Legendary fund manager Li Lu (who Charlie Munger backed) once said, 'The biggest investment risk is not the volatility of prices, but whether you will suffer a permanent loss of capital.' When we think about how risky a company is, we always like to look at its use of debt, since debt overload can lead to ruin. As with many other companies Tethys Petroleum Limited (CVE:TPL) makes use of debt. But should shareholders be worried about its use of debt?
When Is Debt A Problem?
Debt is a tool to help businesses grow, but if a business is incapable of paying off its lenders, then it exists at their mercy. Ultimately, if the company can't fulfill its legal obligations to repay debt, shareholders could walk away with nothing. While that is not too common, we often do see indebted companies permanently diluting shareholders because lenders force them to raise capital at a distressed price. Of course, plenty of companies use debt to fund growth, without any negative consequences. The first step when considering a company's debt levels is to consider its cash and debt together.
What Is Tethys Petroleum's Net Debt?
The image below, which you can click on for greater detail, shows that Tethys Petroleum had debt of US$6.30m at the end of September 2021, a reduction from US$9.57m over a year. However, because it has a cash reserve of US$658.0k, its net debt is less, at about US$5.64m.
How Strong Is Tethys Petroleum's Balance Sheet?
We can see from the most recent balance sheet that Tethys Petroleum had liabilities of US$20.1m falling due within a year, and liabilities of US$13.1m due beyond that. Offsetting these obligations, it had cash of US$658.0k as well as receivables valued at US$3.25m due within 12 months. So its liabilities outweigh the sum of its cash and (near-term) receivables by US$29.3m.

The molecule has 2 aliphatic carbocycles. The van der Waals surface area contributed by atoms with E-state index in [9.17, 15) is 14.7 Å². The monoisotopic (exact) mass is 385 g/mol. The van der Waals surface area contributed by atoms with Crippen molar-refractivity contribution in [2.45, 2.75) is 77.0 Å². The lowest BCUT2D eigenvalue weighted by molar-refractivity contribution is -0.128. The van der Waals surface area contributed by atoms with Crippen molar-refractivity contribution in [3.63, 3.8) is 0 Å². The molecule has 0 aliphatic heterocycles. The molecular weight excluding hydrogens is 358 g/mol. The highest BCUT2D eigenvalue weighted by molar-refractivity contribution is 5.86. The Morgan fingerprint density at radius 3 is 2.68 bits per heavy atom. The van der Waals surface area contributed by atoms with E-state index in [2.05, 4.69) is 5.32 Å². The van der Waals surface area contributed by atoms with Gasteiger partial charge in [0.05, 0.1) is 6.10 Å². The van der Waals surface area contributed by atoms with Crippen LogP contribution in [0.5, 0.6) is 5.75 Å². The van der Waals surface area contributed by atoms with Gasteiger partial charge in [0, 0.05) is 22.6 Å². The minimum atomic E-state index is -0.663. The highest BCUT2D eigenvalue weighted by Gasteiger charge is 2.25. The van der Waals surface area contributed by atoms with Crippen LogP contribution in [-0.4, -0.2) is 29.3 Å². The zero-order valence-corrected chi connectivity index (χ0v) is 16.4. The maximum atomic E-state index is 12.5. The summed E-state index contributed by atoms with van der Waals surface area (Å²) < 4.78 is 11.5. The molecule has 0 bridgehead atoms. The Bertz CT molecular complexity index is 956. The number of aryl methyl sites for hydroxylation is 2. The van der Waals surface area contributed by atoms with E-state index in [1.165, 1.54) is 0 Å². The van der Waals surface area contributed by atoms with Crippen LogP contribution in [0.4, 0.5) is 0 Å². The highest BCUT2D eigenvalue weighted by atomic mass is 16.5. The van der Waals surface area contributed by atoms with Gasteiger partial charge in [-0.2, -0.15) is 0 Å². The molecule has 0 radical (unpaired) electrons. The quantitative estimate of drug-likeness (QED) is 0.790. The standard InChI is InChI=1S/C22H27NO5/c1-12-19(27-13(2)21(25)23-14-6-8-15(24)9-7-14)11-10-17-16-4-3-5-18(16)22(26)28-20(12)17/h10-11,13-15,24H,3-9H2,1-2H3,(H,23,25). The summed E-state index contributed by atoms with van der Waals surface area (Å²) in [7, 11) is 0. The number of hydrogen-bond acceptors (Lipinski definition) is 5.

Tethys Petroleum has a market capitalization of US$55.1m, so it could very likely raise cash to ameliorate its balance sheet, if the need arose. However, it is still worthwhile taking a close look at its ability to pay off debt. The balance sheet is clearly the area to focus on when you are analysing debt. But it is Tethys Petroleum's earnings that will influence how the balance sheet holds up in the future. So when considering debt, it's definitely worth looking at the earnings trend. Click here for an interactive snapshot.
Over 12 months, Tethys Petroleum reported revenue of US$11m, which is a gain of 14%, although it did not report any earnings before interest and tax. That rate of growth is a bit slow for our taste, but it takes all types to make a world.
Over the last twelve months Tethys Petroleum produced an earnings before interest and tax (EBIT) loss. Its EBIT loss was a whopping US$39m. When we look at that and recall the liabilities on its balance sheet, relative to cash, it seems unwise to us for the company to have any debt. Quite frankly we think the balance sheet is far from match-fit, although it could be improved with time. However, it doesn't help that it burned through US$8.5m of cash over the last year. So in short it's a really risky stock. When analysing debt levels, the balance sheet is the obvious place to start. However, not all investment risk resides within the balance sheet - far from it. For example, we've discovered 4 warning signs for Tethys Petroleum that you should be aware of before investing here.
Of course, if you're the type of investor who prefers buying stocks without the burden of debt, then don't hesitate to discover our exclusive list of net cash growth stocks, today.
This article by Simply Wall St is general in nature. We provide commentary based on historical data and analyst forecasts only using an unbiased methodology and our articles are not intended to be financial advice. It does not constitute a recommendation to buy or sell any stock, and does not take account of your objectives, or your financial situation. We aim to bring you long-term focused analysis driven by fundamental data. Note that our analysis may not factor in the latest price-sensitive company announcements or qualitative material. Simply Wall St has no position in any stocks mentioned.
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